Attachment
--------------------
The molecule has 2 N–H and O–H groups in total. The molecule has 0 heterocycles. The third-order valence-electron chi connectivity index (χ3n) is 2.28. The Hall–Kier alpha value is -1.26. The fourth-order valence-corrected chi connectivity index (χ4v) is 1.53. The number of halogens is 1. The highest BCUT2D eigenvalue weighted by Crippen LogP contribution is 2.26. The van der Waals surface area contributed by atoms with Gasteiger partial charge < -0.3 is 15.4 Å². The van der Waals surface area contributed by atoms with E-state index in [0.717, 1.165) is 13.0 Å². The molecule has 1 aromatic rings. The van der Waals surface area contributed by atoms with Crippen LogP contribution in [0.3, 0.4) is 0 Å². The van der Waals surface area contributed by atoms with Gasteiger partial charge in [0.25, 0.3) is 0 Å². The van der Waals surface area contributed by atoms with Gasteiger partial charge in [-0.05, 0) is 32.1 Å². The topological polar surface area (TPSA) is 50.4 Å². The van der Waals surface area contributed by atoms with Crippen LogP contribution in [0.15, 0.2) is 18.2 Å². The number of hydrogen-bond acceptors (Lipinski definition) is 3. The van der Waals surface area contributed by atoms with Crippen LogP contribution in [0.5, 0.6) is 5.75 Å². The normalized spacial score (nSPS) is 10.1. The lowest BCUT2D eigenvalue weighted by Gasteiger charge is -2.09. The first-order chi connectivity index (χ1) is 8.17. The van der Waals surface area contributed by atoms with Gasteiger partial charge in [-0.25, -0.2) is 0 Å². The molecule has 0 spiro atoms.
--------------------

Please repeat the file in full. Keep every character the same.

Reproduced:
The molecule has 2 N–H and O–H groups in total. The molecule has 0 heterocycles. The third-order valence-electron chi connectivity index (χ3n) is 2.28. The Hall–Kier alpha value is -1.26. The fourth-order valence-corrected chi connectivity index (χ4v) is 1.53. The number of halogens is 1. The highest BCUT2D eigenvalue weighted by Crippen LogP contribution is 2.26. The van der Waals surface area contributed by atoms with Gasteiger partial charge < -0.3 is 15.4 Å². The van der Waals surface area contributed by atoms with E-state index in [0.717, 1.165) is 13.0 Å². The molecule has 1 aromatic rings. The van der Waals surface area contributed by atoms with Crippen LogP contribution in [0.3, 0.4) is 0 Å². The van der Waals surface area contributed by atoms with Gasteiger partial charge in [0.25, 0.3) is 0 Å². The van der Waals surface area contributed by atoms with Gasteiger partial charge in [-0.05, 0) is 32.1 Å². The topological polar surface area (TPSA) is 50.4 Å². The van der Waals surface area contributed by atoms with Crippen LogP contribution in [0.15, 0.2) is 18.2 Å². The number of hydrogen-bond acceptors (Lipinski definition) is 3. The van der Waals surface area contributed by atoms with Crippen LogP contribution in [0.5, 0.6) is 5.75 Å². The normalized spacial score (nSPS) is 10.1. The lowest BCUT2D eigenvalue weighted by Gasteiger charge is -2.09. The first-order chi connectivity index (χ1) is 8.17. The van der Waals surface area contributed by atoms with Gasteiger partial charge in [-0.25, -0.2) is 0 Å². The molecule has 0 spiro atoms.